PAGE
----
Chrome chalcedony

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Chrome Chalcedony
Mtorolite zimbabwe trimmed.jpg
Zimbabwean chrome chalcedony (known locally as mtorolite). Scale is in centimetres.
Category Oxide mineral
(repeating unit)
Silica (SiO2)
Crystal system Trigonal or monoclinic [1]
Formula mass 60 g/mol
Color Emerald green
Cleavage Absent [2]
Fracture Uneven, splintery, conchoidal [2]
Mohs scale hardness 6 - 7 [2]
Luster Vitreous, dull, greasy, silky [2]
Streak White
Diaphaneity Translucent [2]
Specific gravity Usually 2.60. Sometimes greater than 2.62 [3]

Chrome chalcedony is a green variety of the mineral chalcedony, colored by small quantities of chromium.[4] It is most commonly found in Zimbabwe, where it is known as Mtorolite,[5] Mtorodite,[6] or Matorolite.[7]

Chemical composition[edit]

Chrome chalcedony is similar in appearance to the better known chrysoprase, but differs in that whilst chrome chalcedony is colored by chromium (as chromium(III) oxide), chrysoprase is colored by nickel.[4] The two can be distinguished with a Chelsea color filter, as chrome chalcedony will appear red, whilst chrysoprase will appear green.[4][8] Chrome chalcedony (unlike chrysoprase) may also contain tiny black specks of chromite.[3]

Chrome chalcedony is (together with agate, carnelian, chrysoprase, heliotrope, onyx and others) a variety of chalcedony. This is a cryptocrystalline form of silica, consisting of fine intergrowths of the minerals quartz and moganite.[1]


Chrome chalcedony (known as mtorolite, mtorodite or matorolite) occurs in Zimbabwe, principally near to the mining town of Mtoroshanga, located on the Great Dyke geological feature.[5] It has also been discovered in western Australia, the Balkans, Bolivia, Turkey and the Ural mountains.[9]

Ancient history[edit]

Chrome chalcedony was widely used in jewellery and seals throughout the Roman Empire. The source of the mineral is unclear, as whilst Pliny the Elder described it as coming from India, no deposits have been found there. It may have come from Anatolia (in modern-day Turkey), where deposits are known to exist.[9]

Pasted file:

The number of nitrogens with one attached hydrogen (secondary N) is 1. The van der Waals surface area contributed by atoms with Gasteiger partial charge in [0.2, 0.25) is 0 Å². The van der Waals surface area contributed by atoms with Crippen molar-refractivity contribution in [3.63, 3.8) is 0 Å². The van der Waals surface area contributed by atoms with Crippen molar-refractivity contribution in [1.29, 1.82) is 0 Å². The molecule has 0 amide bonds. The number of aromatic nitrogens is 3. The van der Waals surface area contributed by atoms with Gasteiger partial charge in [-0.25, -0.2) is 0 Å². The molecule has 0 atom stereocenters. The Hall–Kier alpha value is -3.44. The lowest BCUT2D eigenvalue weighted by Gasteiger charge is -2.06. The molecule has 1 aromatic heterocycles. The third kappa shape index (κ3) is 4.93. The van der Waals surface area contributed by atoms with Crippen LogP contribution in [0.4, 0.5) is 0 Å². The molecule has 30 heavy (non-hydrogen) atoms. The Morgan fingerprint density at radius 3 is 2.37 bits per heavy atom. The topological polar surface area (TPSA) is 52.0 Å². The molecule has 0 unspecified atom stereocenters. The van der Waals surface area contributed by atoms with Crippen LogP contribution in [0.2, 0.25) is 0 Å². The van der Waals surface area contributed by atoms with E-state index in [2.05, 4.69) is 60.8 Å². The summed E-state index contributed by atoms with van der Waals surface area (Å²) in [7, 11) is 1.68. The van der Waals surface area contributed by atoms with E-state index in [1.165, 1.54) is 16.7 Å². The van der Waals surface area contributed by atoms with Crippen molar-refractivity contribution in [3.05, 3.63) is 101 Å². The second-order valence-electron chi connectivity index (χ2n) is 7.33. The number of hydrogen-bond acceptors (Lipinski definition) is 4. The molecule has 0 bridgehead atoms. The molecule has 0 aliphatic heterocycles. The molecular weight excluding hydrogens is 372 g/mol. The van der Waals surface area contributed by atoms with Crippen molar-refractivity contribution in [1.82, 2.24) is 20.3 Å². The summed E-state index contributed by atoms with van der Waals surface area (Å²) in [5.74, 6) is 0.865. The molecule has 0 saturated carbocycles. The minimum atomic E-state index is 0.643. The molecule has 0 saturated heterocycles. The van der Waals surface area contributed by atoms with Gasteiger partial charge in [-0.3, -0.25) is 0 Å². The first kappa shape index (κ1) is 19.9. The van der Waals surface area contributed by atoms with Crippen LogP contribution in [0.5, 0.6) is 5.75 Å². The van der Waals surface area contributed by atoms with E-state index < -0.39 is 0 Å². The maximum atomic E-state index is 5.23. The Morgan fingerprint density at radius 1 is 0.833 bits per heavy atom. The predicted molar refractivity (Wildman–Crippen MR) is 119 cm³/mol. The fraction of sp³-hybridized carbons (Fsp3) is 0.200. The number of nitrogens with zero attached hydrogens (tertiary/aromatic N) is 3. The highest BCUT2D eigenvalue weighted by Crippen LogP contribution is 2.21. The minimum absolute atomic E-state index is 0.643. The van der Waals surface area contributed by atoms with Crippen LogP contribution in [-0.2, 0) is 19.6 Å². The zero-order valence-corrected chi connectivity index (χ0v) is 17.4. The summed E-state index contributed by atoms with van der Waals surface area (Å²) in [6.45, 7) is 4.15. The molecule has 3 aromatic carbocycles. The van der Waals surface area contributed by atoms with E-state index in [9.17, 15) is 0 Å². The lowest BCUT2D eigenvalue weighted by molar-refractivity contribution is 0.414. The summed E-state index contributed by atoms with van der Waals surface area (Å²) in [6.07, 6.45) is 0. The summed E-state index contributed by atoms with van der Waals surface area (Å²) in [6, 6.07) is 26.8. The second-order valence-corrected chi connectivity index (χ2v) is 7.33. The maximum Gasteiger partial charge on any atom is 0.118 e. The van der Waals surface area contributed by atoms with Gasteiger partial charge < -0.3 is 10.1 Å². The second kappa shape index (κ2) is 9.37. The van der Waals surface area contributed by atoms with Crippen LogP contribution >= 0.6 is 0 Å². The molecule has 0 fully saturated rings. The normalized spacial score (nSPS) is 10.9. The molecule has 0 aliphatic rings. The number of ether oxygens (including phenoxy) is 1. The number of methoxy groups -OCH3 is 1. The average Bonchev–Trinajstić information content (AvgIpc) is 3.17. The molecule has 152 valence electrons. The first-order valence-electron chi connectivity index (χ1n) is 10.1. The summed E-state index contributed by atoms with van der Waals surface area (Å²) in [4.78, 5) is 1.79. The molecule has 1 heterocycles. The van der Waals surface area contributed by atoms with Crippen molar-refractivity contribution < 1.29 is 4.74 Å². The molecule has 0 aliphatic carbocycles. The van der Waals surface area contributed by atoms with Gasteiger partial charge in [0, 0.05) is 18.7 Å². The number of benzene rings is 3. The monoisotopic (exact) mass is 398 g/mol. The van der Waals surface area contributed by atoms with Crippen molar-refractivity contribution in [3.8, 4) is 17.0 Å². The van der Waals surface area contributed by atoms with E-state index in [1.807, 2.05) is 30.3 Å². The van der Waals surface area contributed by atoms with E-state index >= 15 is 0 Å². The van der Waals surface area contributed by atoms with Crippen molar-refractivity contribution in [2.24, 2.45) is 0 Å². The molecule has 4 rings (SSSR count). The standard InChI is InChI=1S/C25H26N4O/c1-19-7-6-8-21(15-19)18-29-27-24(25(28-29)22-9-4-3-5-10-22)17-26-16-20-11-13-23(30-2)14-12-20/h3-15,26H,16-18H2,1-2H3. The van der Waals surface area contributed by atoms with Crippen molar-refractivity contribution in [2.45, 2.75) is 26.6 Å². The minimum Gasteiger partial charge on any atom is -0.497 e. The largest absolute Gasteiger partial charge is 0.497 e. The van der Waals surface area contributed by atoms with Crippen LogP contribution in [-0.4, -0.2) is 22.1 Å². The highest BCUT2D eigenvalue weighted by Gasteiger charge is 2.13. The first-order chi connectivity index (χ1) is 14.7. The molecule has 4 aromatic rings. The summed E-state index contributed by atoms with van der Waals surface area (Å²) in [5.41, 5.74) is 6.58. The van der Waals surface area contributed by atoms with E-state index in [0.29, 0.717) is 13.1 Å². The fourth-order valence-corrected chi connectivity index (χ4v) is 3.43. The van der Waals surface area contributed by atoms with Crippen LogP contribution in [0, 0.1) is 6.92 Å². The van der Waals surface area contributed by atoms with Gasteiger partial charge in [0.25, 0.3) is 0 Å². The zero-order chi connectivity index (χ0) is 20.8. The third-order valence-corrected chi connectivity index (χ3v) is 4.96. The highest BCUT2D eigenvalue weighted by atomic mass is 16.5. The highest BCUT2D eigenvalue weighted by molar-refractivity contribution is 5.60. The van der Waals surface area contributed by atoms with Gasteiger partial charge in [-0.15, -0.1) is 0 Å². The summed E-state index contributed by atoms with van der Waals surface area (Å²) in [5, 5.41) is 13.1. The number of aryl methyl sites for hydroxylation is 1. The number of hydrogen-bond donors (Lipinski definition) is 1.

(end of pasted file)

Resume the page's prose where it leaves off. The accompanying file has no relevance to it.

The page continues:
Chrome chalcedony disappeared from use sometime in the 2nd century. It was only rediscovered when the Zimbabwean deposits were found in the 1950s.[10]


  1. ^ a b Heaney, Peter J. (1994). "Structure and Chemistry of the low-pressure silica polymorphs". Reviews in Mineralogy and Geochemistry. 29: 1–40.
  2. ^ a b c d e Duda, Rudolf; Rejl, Lubos (1990). Minerals of the World. Arch Cape Press. ISBN 0-517-68030-0 (Reference gives data for chalcedony in general.)
  3. ^ a b "Insider Gemologist: What Are the Identifying Characteristics of the Different Varieties of Green Chalcedony?". GIA Insider. Gemological Institute of America. 7 (13). 2005.
  4. ^ a b c Willing, M. J.; Stocklmayer, S.M (2003). "A new chrome chalcedony occurrence from Western Australia". Gems & Gemology. 23: 265–279.
  5. ^ a b Cairncross, Bruce (2005). Field Guide to Rocks & Minerals of Southern Africa. Struik. ISBN 1-86872-985-0.
  6. ^ Hey, M. H.; Embrey, P. G. (1974). "Twenty-eighth list of new mineral names" (PDF). Mineralogical Magazine. 39 (308): 903–932. doi:10.1180/minmag.1974.039.308.15.
  7. ^ Hey, M. H. (1970). "Twenty-sixth list of new mineral names" (PDF). Mineralogical Magazine. 37 (292): 954–967. doi:10.1180/minmag.1970.037.292.19.
  8. ^ O'Donoghue, Michael (2006). Gems. Butterworth-Heinemann. ISBN 0-7506-5856-8.
  9. ^ a b Lule-Whipp, Cigdem (2006). "Chromium Chalcedony from Turkey and Its Possible Archeological Connections" (PDF). Gems & Gemology: Proceedings of the 4th International Gemological Symposium & GIA Gemological Research Conference, San Diego, California. 42. p. 115.
  10. ^ Thoresen, Lisbet. "Ancient Glyptic Art – Gem Engraving and Gem Carving". Retrieved 2009-01-13.